Airline Computer Problems Strike Again

Sept. 6, 2016 – It’s happened again, airline computer problems; this time the victim is British Airways and its passengers.

Airline Computer Problems: British Airways

According to news reports, some sort of problem shut down the international carrier’s self-service check-in kiosks for several hours today at an unknown number of international airports; this in turn created “significant delays” as passengers that normally check-in on their known crowded airport desks to get their boarding passes.

As noted, this was not the first technical glitch of the summer and travel expert (and FareCompare CEO) Rick Seaney has noted it’s past time for airlines to start putting more of their revenue into upgrading what appear to be numerous antiquated computer systems.

Airline Computer Problems: Delta, Southwest, United

In August, Delta ultimately canceled more than 1,500 flights because of an equipment failure in Atlanta that led to a worldwide shutdown of its system. In July, Southwest canceled more than 2,300 flights over four days due to computer system problems and it had similar issues last October. A year ago, United had to ground flights across the U.S. due to its own technical glitch.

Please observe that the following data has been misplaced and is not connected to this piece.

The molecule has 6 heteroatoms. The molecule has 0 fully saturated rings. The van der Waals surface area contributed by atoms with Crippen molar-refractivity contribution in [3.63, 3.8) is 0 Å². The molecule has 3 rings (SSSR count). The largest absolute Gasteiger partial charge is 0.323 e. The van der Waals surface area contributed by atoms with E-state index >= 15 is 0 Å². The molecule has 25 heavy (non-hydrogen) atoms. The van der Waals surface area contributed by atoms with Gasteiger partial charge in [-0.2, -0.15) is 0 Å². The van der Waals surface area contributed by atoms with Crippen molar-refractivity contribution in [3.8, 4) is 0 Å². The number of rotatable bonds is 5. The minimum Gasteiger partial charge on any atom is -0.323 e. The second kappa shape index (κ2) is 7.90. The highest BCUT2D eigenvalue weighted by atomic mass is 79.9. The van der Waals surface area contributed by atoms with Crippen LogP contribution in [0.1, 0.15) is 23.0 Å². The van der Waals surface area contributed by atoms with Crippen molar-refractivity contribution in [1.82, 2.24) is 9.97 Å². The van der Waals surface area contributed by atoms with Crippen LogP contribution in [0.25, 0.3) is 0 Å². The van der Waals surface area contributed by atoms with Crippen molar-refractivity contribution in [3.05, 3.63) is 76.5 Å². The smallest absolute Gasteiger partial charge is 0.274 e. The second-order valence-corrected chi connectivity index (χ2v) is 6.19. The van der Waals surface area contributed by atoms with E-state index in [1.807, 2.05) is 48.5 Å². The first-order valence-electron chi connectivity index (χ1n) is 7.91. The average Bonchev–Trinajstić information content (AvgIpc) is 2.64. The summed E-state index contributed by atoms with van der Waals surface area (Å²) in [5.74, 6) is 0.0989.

Airline Computer Problems: What You Can Do

If you have an airline travel problem due to computer problems or anything else, some suggestions:

  • Stay in touch with the airline: Twitter may be the fastest way to get answers, but also check the airline’s website and consider calling (though if the problems are severe, this could take hours). Be sure the airline has your contact information; usually carriers send out texts and email alerts in such situation.
  • If you’re at the airport: Get in line and get on the phone to either get on your plane or rebook. Look up other flights and see if you can get on, and see if your airline will pay for it.
  • Patience and compensation: When systems fail, sometimes there's just not much you can do. However, airlines will usually toss you some sort of bone such as a $200 voucher for future travel but if not, contact the carrier, state your case, and politely ask for compensation. If you are a miles member with status, now is the time to pull rank.
Anne McDermott
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